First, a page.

Customs authorities have been directed to consider all motor vehicles imported within three years of their manufacture date as 'new' for the purposes of assessing duty and excise tax.

With the updated definition from the Ministry of Finance, the previous rule requiring a vehicle to be imported within a year of the date of manufacture to be labelled new has been scrapped. However, it requires importers to bring vehicles with mileage not exceeding 4,000Km to benefit from the significantly lower excise tax levied on brand new cars.

This does not apply to three-wheeled vehicles, trailers and similar mechanical vehicles, for which the definition extends to four years.

Legislated in March 2020, the excise tax proclamation significantly reduced the tax imposed on new cars from as high as 100pc to as low as 30pc in the case of vehicles with an engine capacity below 1,300cc. The amendment to the Customs Harmonised System from 2017 has been communicated with relevant authorities through a circular issued last month.

All completely and partially knocked-down vehicles imported to be assembled domestically are also considered new. The amended rule goes on to declare improvements on duty and excise tax rates for minibuses with a seating capacity exceeding 10 passengers.

The government is also encouraging assembly plants by exempting them from excise and duty taxes.

In the amended law, completely knocked down parts of minibuses are fully exempted from excise taxes as well as duty tax. Previously, five percent in excise tax was applicable.

For motor vehicles used for the transport of ten or more passengers including the driver, excise tax on used vehicles exceeding seven years has been reduced from 400pc to 300pc.

The law seems to have achieved the goal, according to Mulay Weldu, head of the tax directorate at the Ministry. The import of old cars declined by 10 fold to 10 million dollars in the second half of last year. Simultaneously, earnings from excise tax increased by 65pc from the 17 billion Br collected in 2019/20.

Car importers in the market state that new vehicles currently dominate the market. While purchasing power in Ethiopia is plunging due to the incessant inflationary pressure and stagnating income, prices of vehicles, which have been dubbed a luxury, has hiked tremendously. The cost of the most sought after automobile in the market, the Toyota Vitz, has doubled in a year's time. A model which would have gone for 400,000 Br a year ago is now being sold for 800,000 Br.

Since the import of old vehicles has been successfully reduced, it would not be fair to impose the same amount of taxation on vehicles that are used for public transportation, according to Mulay.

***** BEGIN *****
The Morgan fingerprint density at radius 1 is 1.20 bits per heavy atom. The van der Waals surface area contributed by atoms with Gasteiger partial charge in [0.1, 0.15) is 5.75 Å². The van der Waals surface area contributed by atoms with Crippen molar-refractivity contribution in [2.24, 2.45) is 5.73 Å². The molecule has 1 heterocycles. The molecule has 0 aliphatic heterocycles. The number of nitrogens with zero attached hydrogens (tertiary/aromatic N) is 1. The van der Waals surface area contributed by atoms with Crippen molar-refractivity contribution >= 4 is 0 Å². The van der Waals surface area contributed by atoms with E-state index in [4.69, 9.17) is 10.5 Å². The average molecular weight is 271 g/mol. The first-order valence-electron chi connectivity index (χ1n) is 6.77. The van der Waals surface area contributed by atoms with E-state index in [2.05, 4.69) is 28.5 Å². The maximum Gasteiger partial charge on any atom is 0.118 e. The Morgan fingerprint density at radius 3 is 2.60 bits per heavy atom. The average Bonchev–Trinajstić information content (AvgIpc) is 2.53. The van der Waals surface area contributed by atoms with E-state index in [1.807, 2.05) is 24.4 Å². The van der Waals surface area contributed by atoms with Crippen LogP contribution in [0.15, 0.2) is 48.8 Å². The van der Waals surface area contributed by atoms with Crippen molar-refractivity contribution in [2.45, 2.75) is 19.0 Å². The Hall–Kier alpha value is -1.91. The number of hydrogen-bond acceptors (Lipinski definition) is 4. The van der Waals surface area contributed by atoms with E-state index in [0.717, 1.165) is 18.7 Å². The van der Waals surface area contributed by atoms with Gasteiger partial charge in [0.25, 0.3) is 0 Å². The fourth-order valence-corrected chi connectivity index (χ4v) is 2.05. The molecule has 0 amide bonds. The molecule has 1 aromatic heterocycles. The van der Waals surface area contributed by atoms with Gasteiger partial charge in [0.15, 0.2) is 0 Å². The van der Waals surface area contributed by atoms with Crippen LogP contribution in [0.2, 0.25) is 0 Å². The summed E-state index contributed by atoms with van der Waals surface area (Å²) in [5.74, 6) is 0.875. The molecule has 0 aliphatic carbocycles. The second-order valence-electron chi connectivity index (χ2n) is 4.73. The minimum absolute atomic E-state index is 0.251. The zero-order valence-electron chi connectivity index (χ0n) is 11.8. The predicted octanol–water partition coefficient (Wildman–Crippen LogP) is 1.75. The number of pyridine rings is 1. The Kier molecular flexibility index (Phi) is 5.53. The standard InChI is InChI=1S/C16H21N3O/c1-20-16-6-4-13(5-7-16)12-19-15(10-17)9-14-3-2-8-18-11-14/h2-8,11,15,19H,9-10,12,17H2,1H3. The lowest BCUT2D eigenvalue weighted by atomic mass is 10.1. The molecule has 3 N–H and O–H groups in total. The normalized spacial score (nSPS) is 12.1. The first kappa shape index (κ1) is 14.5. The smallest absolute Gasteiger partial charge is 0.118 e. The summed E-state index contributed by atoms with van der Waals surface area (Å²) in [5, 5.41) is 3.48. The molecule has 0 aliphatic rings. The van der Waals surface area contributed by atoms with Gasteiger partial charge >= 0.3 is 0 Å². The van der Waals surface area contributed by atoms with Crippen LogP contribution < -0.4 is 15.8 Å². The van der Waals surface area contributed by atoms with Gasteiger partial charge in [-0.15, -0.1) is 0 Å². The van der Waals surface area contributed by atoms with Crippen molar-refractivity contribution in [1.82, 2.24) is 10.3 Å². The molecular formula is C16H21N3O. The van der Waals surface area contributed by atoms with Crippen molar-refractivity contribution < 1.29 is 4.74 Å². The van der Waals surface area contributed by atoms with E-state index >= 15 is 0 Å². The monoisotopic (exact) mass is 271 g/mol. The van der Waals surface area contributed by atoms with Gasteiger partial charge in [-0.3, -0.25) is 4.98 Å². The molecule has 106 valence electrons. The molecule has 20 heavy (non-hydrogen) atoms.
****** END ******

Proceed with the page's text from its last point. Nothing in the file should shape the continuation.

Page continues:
In a year's time, the cost of minibuses informally referred to as 'dolphin' has increased significantly. Newer models are now being sold for as much as 3.5 million Br while older models, which would have gone for up to 900,000 Br, are now being sold for up to 1.5 million Br.

The Ministry has also recently introduced a directive that allows exemption from excise tax for taxi vehicles imported for the purpose of commercial transportation and to replace old taxicabs.

For Elauto Engineering & Trading Plc, which has been importing taxis for the past two years, the new exemptions are welcome. The company has so far assembled and delivered 470 vehicles. It is also waiting for a shipment of more than 3,300 vehicles to be delivered.

The company has managed to onboard more than 10,000 customers and the price reduction due to the exemption of excise tax has encouraged people, according to Bekele Abebe, managing director of Elauto Engineering.

"The downpayment we collected was not enough to cover our import costs, so it required a huge working capital from our side," Bekele said "Now that tax is lifted off, we can use that amount to cover costs."

The Addis Abeba City Administration kicked off a project last year to replace the old signature blue and white taxis. After the owners meet the threshold for a down payment, Elauto, who has been designated as an assembler for the project, imports knocked-down parts and assembles at three of its manufacturing plants. More than 10,000 taxi owners have registered so far and the company has the capacity to assemble 100 cars a day.

Taxis imported under the City's project for the replacement of old blue and white cabs cost 650,000 Br, in contrast to the 750,000 Br price tag for ordinary deals.

Bekele confirmed that his company has also received a letter detailing the tax reduction for minibuses. Elauto has plans to go into the assembly of transport vehicles with a seating capacity of more than 15 passengers in the short-run.

There is huge demand, especially in cities outside the capital, where the company has 23 branches, according to Bekele. "Officials kept requesting minibuses," he said.

Menelik Solomon, a tax law expert, believes that the amendment will encourage vehicle assembly in the country but cautions the authorities to carry out future amendments in consultation with stakeholders and keeping in mind the demand in the market.

PUBLISHED ON Jul 24,2021 [ VOL 22 , NO 1108]

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